Sizing up some typical cloud storage providers

Safe Haven

Article from Issue 180/2015

Many companies now offer data storage in the cloud. We tested seven alternatives with a close look at security features.

Cloud services continue to enjoy great popularity. Most vendors compete to see who can provide more capacity for a lower price, but other considerations are also important. For instance, many users wonder which service will be better at protecting privacy.

Cloud services are often used for collaborative work when it is essential to keep the data of all participants in sync. Many services also offer a version history that can be used to understand changes to files. However, because of the growing storage quotas, many users also use the services for file sharing – not least because many email providers continue to limit the maximum size of file attachments to a few megabytes. In such cases, cloud storage provides a convenient option for distributing data by setting up appropriate shares.

In this article, I consider security and privacy, as well as the free storage quota and ergonomics for manually uploading and downloading files.


The provider Copy [1] belongs to the California company Barracuda Networks Inc., which enjoys a good reputation internationally as a developer of security solutions in the IT sector. However, the servers are located in the United States, making them less suitable for storing sensitive data. A look at the privacy policy [2] will confirm this: Copy reserves several options for the use of its customers' private data.

The company offers 15GB of free storage space for each user that registers on the website. This can be increased to 20GB through loyalty programs, such as inviting new users. If you need more space, you can receive 250GB of storage space as a private client with the "Pro" version at a price of $4.99 per month. Copy offers special "Company" tariffs for one or more terabytes of storage capacity. The pricing here is also determined by the number of users.

Copy provides both the mandatory web interface and special client software for multiple platforms for managing and using the service. Linux users download a TGZ archive of almost 50MB from the website via the Install desktop app link and install the program. The graphic client, called up in the terminal with the ./CopyAgent command, initially either allows you to log on to an existing account or create a new one. The program creates a folder called Copy, whose contents it subsequently aligns with cloud storage on the local hard disk.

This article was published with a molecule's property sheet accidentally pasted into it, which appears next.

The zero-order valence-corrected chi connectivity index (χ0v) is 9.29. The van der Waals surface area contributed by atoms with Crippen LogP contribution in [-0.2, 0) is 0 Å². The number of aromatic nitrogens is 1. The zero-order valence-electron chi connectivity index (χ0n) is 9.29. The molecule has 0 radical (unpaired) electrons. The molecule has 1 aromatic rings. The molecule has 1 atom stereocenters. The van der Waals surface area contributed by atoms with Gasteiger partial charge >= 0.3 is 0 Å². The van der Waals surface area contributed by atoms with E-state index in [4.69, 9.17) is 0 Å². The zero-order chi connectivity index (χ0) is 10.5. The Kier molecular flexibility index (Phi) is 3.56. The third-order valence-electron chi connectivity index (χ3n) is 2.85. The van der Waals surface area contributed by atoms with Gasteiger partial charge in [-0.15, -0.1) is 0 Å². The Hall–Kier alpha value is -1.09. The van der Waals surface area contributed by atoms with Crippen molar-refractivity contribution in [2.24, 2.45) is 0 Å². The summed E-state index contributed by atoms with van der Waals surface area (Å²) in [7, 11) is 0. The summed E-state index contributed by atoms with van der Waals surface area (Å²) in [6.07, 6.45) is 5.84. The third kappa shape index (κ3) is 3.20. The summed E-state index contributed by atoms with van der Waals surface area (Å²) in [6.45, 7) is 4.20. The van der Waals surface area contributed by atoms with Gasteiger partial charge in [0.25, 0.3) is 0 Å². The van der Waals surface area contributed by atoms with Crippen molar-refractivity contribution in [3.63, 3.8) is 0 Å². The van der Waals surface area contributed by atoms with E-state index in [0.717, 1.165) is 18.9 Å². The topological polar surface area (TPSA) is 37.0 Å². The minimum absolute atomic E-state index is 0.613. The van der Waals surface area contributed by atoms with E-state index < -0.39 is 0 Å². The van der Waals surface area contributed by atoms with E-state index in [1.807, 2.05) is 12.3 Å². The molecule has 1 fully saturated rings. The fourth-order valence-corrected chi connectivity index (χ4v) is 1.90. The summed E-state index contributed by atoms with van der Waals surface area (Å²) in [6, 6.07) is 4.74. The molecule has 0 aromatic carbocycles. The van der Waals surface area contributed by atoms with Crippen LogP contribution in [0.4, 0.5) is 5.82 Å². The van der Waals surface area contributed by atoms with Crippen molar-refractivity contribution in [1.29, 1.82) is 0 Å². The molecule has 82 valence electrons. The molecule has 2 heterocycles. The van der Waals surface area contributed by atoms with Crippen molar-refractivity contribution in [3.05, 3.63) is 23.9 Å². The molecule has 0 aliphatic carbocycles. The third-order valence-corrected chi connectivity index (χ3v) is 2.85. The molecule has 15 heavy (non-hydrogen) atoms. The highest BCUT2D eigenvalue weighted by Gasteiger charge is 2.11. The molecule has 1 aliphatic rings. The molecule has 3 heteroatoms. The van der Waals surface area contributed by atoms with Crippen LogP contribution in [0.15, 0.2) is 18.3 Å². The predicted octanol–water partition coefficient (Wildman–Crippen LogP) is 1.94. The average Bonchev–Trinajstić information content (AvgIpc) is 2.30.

An active Copy agent places an icon in the system tray of the desktop. Right-clicking it opens a context menu. Here you can access the cloud service's most important basic functions. You can configure settings in the Preferences window, which you can access via the main menu (Figure  1).

Figure 1: The Copy file host offers very intuitive client software.

To make files accessible to other users, click on the Visit Copy website entry in the system tray in the applet menu. Your personal page for the service will then appear in the browser; it lists the files contained in the cloud on the right-hand side. Select the files to be shared here by right-clicking and selecting the Share menu item from the context menu. Then, specify the recipient by entering an email address (Figure 2). The service allows you to share the object with multiple users or groups and to establish special rights regarding the share.

Figure 2: The Copy service offers several options for sharing your files with others.

The recipient can view the received file, including the given rights in the in the Received tab, via Preferences | Sharing (Figure 3). Double-clicking the file name will open the Copy website and allow access. Subject to the rights assigned, other file operations may also be possible.

Figure 3: Copy displays this screen to the recipient of a shared file.


Dropbox is one of the world's largest cloud providers and is considered a pioneer in this area. The service is also suitable for use in heterogeneous IT environments thanks to the client applications for multiple platforms. Dropbox uses Amazon's  S3 web service for storage. The service transmits the packets in encrypted form and also stores them AES-encrypted in the cloud. However, as Dropbox itself stores the private key, there is no secure end-to-end encryption. The provider also reserves full access rights to your stored data for the cases in which it is obliged to do so [3].